Special preview of Bristol's best-known garden3 November 2005Bristol's best-known garden, the Botanic Garden, is offering members of the public a special preview at its new home in Stoke Bishop on Saturday, November 12, prior to its formal opening in March 2006.
Heathrow to trial driverless transport3 November 2005A revolutionary form of driverless travel - the ULTra (Urban Light Transport) - is to be tested at Heathrow Airport by BAA, the world's leading airport company. Advanced Transport Systems Ltd (ATS), a University of Bristol spinout company, has secured £7.5 million in investment from BAA to fund the pilot study.
Armed Forces and Society in Europe2 November 2005Anthony Forster's book Armed Forces and Society in Europe offers an innovative conceptual framework to critically evaluate contemporary civil-military relations across the continent of Europe.
National Student Enterprise Conference1 November 2005University students, mentors, investors and experienced entrepreneurs from throughout the UK are kicking off Enterprise Week with Student Enterprise '05, a national student enterprise conference in Bath, UK, Friday, 11 November at the University of Bath's Students' Union.
Business plan battle1 November 2005Every year the Universities of Bristol, Bath and West of England battle it out in a contest to determine which award-winning business plan from their students deserves the title Winner of Winners.
Arthritis and a musical brain31 October 2005The psychological aspects of music and the most common form of arthritis are the subjects of two free lunchtime public lectures starting next week. The talks by University of Bristol experts, John Barrett and Dr Mo Sharif, are aimed at a non-scientific audience.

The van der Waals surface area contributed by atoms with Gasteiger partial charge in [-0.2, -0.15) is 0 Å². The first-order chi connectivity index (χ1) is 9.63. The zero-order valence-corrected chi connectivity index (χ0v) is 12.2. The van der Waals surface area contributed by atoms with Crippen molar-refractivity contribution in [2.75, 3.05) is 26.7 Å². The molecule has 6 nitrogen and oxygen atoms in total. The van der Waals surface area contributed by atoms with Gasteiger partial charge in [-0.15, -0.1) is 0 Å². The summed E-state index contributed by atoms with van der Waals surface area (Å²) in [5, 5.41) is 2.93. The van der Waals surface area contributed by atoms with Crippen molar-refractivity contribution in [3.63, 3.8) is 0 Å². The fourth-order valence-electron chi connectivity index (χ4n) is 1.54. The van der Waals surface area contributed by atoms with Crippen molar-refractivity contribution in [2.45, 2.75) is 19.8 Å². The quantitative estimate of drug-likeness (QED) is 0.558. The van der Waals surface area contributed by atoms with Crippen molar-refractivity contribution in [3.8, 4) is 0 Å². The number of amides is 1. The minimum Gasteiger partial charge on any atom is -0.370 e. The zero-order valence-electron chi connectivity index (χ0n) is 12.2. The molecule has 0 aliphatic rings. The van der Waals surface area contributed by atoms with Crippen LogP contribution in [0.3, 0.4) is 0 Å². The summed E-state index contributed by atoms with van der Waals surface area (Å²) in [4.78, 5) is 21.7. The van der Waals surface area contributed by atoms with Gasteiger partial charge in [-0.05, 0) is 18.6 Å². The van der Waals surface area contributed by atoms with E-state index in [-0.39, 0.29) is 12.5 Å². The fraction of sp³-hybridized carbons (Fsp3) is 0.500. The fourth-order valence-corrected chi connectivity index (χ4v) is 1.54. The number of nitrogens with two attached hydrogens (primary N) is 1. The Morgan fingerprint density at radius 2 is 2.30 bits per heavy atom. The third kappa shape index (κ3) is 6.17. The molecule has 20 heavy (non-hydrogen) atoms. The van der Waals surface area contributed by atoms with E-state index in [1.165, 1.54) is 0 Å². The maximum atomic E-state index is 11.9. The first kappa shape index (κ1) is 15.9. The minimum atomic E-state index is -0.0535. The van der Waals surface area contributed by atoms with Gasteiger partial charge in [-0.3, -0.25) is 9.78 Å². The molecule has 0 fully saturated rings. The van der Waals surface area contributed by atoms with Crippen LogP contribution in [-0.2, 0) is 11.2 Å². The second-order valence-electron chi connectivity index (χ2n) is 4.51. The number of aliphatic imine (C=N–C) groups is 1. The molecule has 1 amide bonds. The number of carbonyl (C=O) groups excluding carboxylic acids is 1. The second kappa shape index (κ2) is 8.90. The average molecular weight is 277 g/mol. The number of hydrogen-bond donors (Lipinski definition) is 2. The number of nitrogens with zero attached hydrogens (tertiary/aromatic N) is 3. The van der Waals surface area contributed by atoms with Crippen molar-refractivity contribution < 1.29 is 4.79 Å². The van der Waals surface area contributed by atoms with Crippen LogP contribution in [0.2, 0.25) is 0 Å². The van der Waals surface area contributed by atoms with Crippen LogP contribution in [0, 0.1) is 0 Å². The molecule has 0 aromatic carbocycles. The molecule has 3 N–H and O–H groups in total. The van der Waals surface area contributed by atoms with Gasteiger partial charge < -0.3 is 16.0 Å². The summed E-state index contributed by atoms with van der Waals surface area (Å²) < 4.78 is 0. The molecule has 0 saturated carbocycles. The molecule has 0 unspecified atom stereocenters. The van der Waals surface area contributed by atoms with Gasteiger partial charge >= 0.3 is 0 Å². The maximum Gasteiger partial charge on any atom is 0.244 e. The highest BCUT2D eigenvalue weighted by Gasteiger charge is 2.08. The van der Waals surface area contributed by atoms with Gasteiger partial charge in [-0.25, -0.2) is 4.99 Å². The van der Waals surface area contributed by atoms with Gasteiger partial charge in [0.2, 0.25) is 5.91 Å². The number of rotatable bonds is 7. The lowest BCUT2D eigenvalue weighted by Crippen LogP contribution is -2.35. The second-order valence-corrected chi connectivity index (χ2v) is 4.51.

Socially deprived less likely to get treatment28 October 2005People living in deprived areas or working in manual occupations are less likely to receive cholesterol and blood pressure-lowering treatment than more affluent people, according to a paper published today [28 October] in the November issue of the British Journal of General Practice.
Dating Earth's core formation27 October 2005New research, published in Nature allows geologists to estimate the time at which the Earth's core separated from its rocky outer shell.
University group links up with Norwegian study27 October 2005A pioneering study into children's health based at the University of Bristol is to link up with a similar project in Norway in a bid to share data and help scientists unlock the causes of a range of medical conditions.
Bristol celebrates change for disabled children27 October 2005Research by a team from the School for Policy Studies and Bristol City Council has led to an announcement in Parliament that will dramatically improve the lives of seriously disabled children and their families.
Delivering public services26 October 2005Governments around the world are searching for policies to boost the efficiency of the public sector.
Exchanging keys in the Canaries26 October 2005"What had all this to do with quantum computation, I wondered?" Cherry Lewis explores the unfamiliar world of quantum computation.
The long chain of reception26 October 2005The word 'reception' has a special sense in the humanities. It is to do with our relationship with the past, its literature and culture.
New diabetes trial24 October 2005Doctors from the University of Bristol are looking for volunteers who have recently been diagnosed with Type 2 diabetes to take part in the largest diet and exercise study of its kind.
Expert on Colonialism joins University of Bristol24 October 2005The British Empire, at its height, included territories on all continents and was the largest empire history has ever known, comprising about one quarter of the world's population and area. To help understand its continuing impact on the world today, the University of Bristol has appointed an internationally renowned expert in Colonialism, Professor Stephen Howe, Chair in History and Cultures of Colonialism.